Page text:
INDIA: In response to an increasing number of requests from state governments interested in the introduction of new suburban rail services, the Ministry of Railways has published draft policy guidelines which states can be use when developing proposals.
The strategy envisages that proposals would be led by state governments, which must take the financial risk and ensure that their plans would be financially sustainable for Indian Railways.
IR believes it would not in general be possible to use existing infrastructure for suburban services, because of the need to avoid conflicts with its long-distance and freight trains, and so proposals should include plans for dedicated suburban tracks.
If a totally stand-alone network with no interface with IR is feasible, then proposals should be developed under metro legislation instead.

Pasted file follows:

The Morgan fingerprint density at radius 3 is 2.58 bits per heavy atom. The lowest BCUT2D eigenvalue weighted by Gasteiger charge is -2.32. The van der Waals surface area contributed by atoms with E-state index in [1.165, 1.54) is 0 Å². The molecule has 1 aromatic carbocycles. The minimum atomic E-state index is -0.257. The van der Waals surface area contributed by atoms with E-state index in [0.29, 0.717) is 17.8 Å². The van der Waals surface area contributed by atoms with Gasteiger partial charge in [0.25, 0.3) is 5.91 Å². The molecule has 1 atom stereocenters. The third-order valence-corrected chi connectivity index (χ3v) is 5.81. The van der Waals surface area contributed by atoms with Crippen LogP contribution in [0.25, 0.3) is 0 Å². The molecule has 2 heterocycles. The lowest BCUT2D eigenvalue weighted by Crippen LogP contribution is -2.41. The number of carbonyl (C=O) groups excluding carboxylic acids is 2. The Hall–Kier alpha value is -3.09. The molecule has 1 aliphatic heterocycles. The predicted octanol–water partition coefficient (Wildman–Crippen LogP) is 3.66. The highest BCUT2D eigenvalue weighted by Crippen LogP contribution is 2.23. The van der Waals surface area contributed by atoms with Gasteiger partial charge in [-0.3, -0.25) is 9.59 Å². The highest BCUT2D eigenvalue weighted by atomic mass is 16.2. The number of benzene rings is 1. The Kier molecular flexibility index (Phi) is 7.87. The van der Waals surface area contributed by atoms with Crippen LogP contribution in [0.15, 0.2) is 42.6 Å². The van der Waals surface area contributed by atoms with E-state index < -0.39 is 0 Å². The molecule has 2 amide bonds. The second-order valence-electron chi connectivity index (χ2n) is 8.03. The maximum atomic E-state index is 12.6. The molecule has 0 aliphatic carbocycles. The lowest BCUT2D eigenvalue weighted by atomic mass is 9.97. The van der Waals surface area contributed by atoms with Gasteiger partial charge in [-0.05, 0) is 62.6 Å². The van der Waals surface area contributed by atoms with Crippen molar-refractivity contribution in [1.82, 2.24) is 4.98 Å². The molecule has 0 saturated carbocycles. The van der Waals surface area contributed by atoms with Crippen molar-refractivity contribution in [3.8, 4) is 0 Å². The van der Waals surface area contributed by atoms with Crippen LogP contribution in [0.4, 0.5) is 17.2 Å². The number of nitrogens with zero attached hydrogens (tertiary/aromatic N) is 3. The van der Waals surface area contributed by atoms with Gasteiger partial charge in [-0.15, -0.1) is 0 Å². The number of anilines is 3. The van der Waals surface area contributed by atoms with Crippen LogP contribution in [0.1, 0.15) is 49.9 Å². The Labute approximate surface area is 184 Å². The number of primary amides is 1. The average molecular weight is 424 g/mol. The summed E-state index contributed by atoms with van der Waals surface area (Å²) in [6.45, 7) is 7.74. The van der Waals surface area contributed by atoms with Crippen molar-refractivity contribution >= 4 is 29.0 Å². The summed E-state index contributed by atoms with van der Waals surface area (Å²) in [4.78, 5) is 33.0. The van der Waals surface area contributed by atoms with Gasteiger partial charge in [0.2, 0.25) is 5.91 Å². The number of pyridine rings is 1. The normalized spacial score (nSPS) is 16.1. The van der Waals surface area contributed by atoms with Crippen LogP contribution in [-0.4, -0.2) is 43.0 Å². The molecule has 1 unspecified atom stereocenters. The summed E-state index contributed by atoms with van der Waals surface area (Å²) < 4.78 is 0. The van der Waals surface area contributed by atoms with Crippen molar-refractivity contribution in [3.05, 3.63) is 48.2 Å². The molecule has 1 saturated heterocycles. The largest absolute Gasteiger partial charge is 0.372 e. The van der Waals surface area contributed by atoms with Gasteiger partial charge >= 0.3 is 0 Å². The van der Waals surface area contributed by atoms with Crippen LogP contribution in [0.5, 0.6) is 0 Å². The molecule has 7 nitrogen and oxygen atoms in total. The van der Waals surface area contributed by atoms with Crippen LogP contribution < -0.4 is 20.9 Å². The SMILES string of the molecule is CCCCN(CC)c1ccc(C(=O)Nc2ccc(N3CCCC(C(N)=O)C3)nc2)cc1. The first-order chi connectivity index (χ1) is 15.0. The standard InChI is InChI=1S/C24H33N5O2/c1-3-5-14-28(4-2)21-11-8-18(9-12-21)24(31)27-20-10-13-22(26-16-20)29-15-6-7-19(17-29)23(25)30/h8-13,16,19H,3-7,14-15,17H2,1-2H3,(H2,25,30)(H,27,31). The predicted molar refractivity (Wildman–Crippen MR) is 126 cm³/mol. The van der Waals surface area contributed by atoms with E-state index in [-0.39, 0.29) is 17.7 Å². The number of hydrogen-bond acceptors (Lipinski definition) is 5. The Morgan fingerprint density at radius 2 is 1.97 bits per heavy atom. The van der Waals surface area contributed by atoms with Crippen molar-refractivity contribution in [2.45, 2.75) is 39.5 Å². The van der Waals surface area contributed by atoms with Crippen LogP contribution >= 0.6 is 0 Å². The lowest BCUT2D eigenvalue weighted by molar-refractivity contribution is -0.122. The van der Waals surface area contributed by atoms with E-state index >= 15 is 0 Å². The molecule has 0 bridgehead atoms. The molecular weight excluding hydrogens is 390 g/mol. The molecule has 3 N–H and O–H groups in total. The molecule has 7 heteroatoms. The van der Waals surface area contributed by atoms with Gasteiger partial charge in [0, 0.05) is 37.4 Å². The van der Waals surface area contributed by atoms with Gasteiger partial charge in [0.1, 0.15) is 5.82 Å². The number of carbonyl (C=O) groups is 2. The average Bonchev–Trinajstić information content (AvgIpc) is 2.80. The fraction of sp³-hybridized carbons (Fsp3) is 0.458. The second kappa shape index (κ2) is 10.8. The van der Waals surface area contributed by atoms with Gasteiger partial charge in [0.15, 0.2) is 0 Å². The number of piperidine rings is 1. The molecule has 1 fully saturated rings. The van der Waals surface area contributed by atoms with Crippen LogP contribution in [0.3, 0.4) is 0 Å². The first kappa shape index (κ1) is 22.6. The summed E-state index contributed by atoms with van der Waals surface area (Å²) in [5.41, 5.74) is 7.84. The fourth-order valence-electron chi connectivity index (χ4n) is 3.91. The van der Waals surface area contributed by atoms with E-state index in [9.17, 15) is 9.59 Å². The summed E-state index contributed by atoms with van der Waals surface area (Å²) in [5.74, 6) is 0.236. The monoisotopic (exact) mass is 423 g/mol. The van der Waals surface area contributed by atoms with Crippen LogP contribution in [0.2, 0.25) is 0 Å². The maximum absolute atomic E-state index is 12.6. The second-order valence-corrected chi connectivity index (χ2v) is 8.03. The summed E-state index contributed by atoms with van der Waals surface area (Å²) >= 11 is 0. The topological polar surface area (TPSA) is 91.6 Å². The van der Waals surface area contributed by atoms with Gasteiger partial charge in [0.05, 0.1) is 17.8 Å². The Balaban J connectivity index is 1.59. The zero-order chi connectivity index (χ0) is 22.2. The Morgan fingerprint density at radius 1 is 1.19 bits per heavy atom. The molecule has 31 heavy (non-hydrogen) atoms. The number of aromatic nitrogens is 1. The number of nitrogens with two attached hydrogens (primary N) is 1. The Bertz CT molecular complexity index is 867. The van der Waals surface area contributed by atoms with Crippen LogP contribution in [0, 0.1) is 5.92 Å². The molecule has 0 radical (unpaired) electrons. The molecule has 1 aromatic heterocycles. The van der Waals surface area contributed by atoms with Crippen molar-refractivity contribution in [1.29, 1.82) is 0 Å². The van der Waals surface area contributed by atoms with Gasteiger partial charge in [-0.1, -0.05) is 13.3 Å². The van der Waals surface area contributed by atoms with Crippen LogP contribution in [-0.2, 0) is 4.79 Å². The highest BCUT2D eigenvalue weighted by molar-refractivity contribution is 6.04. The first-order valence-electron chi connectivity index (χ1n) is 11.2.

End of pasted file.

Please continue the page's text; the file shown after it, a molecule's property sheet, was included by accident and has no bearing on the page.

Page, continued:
Feasibility studies should be undertaken at the expense of the state government, and submitted to the relevant zonal railway for comment before being passed to IR for consideration.
Suburban rail projects would be undertaken through special-purpose vehicles formed by the state government and IR, with IR taking an equity stake of up to 40% of the capital cost but only once 70% of the land has been acquired and any resettlement issues addressed. Track, electrification and signalling works would be undertaken by the zonal railway, which could also undertake maintenance on behalf of the SPV. Taxes and any cost escalation would be the responsibility of the state government.
The SPV would collect all revenue, and a binding agreement with the state government would ensure that operations were cost neutral for IR. The SPV must make provision for asset renewals, with ultimate financial responsibility falling on the state government.